Imagining a Research that Could Be

It looks like we’re getting real close to the end of the semester. Once you start working on your final project for the course, you get that feeling of “we’re almost at the end” —I don’t really know how else to describe it. I’m also not so sure if I should be sentimental or overjoyed about that prospect. I guess, I’d know for sure after I hand in the final draft of my research proposal. For now… let’s simply trudge on.

So, I attempted to write the first draft based on the research question that I was previously working on, which I have already mentioned it in my other posts, and not much has changed —at least for the time being. Depending on the feedback, I might do some tweaks (which I also mentioned). In our last class, we briefly went over our research questions. At the time, I had an additional detail in my question and it related to being able to develop autonomy without any help. However, after reading some of my resources (PDF articles), as well as hearing the suggestion made by Dr, Nelson in the class, I’ve decided to drop it. I feared that it could potentially cause a contradiction without me realizing it —something that may still be possible to discover on my paper. I think, I have at least a foundation of sorts to continue on, though.

The biggest challenge was deciding on what sort of task or assignment to use as a means to show my claim/theory. Since the research questions involved development of autonomy, I thought writing assignments could be a good choice. As indicated by many experts (who shall not be named), the writing skill is the most difficult to obtain specifically for non-native students. I figured that it’d particularly require the highest level of autonomy for the student to produce a successfully written paper. Hence, it’d allow the research to be conducted with a proper(?) exercise as it specifically attempts to observe the development of autonomy.

The overall proposal is about discovering a correlation between the learner’s awareness of ineptitude and self-direction. As we were tasked to find a gap in the field, I discovered (or merely assumed) that most research papers either ignored that connection or analyzed it under a positive light. My position is that if the learner is conscious of his or her inability, such as low proficiency level in a target language, then the potential fear of failure could be detrimental in becoming an autonomous learner. Of course, that is simply my assumption for the time being and that I could be totally wrong. Then again, isn’t that the point of conducting research in the first place? Speaking of ‘fear of failure’… I’m glad that we’re not actually conducting a research but rather simply writing a proposal. If I may be frank, I don’t have enough confidence in my abilities to produce a successful research result to prove that theory I’ve put forth above —should I have revealed that here? Oh, well.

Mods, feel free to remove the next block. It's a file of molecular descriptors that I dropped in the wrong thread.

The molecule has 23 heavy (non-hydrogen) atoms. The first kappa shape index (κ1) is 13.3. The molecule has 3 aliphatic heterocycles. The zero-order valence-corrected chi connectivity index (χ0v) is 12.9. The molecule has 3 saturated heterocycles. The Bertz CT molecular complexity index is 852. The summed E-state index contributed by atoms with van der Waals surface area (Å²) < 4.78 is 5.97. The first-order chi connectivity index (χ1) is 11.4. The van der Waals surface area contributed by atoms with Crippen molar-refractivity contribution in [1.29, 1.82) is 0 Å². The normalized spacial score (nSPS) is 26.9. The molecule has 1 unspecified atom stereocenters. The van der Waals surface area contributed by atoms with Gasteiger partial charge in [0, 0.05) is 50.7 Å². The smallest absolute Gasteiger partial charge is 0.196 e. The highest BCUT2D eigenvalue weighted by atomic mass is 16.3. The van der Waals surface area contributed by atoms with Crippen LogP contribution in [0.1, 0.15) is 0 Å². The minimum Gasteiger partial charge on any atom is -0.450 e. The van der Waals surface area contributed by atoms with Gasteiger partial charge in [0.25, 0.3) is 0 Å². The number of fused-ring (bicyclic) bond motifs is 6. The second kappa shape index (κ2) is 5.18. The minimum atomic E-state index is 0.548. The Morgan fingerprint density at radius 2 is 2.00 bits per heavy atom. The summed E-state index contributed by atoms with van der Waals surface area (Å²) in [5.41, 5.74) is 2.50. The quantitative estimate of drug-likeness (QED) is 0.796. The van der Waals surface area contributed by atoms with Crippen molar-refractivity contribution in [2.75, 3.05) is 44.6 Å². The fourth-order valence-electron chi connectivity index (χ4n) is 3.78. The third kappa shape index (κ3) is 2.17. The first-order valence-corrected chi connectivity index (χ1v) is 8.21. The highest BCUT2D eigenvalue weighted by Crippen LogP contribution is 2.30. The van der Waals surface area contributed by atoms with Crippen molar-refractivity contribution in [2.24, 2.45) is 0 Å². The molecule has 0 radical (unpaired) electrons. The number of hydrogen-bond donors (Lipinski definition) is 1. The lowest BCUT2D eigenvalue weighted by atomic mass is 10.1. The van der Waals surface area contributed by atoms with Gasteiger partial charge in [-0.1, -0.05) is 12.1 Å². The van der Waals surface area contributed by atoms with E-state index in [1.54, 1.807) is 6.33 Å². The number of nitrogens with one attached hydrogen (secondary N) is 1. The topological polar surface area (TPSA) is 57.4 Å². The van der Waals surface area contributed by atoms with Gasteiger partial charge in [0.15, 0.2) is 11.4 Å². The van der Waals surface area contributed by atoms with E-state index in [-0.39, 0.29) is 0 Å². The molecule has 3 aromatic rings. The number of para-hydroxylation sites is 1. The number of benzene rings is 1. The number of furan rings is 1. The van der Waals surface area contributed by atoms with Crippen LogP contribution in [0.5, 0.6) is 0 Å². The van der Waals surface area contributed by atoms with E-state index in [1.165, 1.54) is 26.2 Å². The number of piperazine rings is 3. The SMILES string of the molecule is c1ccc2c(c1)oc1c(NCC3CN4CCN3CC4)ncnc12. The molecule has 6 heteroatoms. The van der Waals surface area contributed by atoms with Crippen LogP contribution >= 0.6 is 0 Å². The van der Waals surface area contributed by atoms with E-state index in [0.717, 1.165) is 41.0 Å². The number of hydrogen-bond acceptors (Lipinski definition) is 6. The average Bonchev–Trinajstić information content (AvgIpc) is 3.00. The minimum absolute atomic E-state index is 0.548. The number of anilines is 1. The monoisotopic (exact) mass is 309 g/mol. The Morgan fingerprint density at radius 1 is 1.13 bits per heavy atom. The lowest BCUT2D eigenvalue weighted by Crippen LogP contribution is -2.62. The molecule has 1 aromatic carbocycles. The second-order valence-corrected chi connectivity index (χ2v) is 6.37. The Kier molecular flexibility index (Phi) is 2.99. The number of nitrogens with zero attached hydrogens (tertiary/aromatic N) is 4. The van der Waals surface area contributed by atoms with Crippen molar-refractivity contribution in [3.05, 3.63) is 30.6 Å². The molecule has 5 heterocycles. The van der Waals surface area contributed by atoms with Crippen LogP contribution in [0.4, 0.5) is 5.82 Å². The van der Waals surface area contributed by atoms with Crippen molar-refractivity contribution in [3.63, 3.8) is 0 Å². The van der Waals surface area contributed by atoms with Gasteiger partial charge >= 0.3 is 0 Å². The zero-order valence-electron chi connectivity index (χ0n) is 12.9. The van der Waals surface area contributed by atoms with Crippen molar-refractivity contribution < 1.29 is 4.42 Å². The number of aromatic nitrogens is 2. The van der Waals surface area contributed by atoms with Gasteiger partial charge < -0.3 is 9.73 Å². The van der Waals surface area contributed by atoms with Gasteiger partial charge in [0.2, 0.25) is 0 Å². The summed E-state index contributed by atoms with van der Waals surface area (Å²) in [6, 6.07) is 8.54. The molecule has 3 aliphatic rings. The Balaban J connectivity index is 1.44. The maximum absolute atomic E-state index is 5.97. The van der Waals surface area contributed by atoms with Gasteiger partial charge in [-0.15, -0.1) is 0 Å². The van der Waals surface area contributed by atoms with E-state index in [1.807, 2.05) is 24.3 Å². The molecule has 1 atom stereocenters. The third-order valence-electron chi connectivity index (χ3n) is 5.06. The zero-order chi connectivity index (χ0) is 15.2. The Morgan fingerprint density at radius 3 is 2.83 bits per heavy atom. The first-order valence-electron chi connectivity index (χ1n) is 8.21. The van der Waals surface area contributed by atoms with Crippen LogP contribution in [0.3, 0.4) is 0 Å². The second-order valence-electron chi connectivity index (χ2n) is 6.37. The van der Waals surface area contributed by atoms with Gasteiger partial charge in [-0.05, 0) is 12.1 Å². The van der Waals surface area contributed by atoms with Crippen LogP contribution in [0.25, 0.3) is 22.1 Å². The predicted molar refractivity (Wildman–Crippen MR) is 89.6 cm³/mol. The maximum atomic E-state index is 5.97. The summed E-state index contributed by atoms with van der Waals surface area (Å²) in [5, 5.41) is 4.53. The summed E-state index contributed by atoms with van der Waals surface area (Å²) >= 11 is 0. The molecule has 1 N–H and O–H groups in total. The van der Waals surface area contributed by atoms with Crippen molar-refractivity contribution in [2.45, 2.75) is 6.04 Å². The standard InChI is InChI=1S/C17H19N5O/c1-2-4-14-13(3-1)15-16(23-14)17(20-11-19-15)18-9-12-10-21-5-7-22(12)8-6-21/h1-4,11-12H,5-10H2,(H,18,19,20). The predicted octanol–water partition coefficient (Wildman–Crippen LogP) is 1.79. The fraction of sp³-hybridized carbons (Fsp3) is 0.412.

Going back to the writing task, I’ve chosen to utilize(?) Flower and Hayes’ writing model for the supposed research. I’m planning on collecting data by tasking learners to write essays in disciplinary fields. The idea is that the selected participants have low proficiency level, which is determined by an examination but without revealing its results, and some of them have serious concerns. Basically, two groups of learners categorized as unconscious incompetents and conscious incompetents respectively. Their task is writing an essay through drafts, and at each draft they are asked to conduct peer review with learners who posses slightly higher proficiency level. At the end of the task duration, each student would be evaluated and interviewed. The interview questions would specifically attempt to determine if the learner managed to develop a general autonomy; asking “how was the overall process”, “if there were any detriments, what were they?”, “how did you feel during the peer-evaluation sessions?”, “any cause for reluctance from your point, and if so, what were the reasons?” …etc. So, in a way, the research is mixed methods as it collects both quantitative and qualitative data. I believe it falls into a case study (maybe?). I’d like to say that it’s a phenomenology method but the phenomenon itself is what the research is trying to determine, so… would that still count? I’m not quite sure.

I believe that is all for the first draft of the proposal. As I’ve mentioned, things could easily change going forward, but I think I’m happy with the way it turned out… for now. I’m “looking forward” to the feedback that I’m going to get in our upcoming class.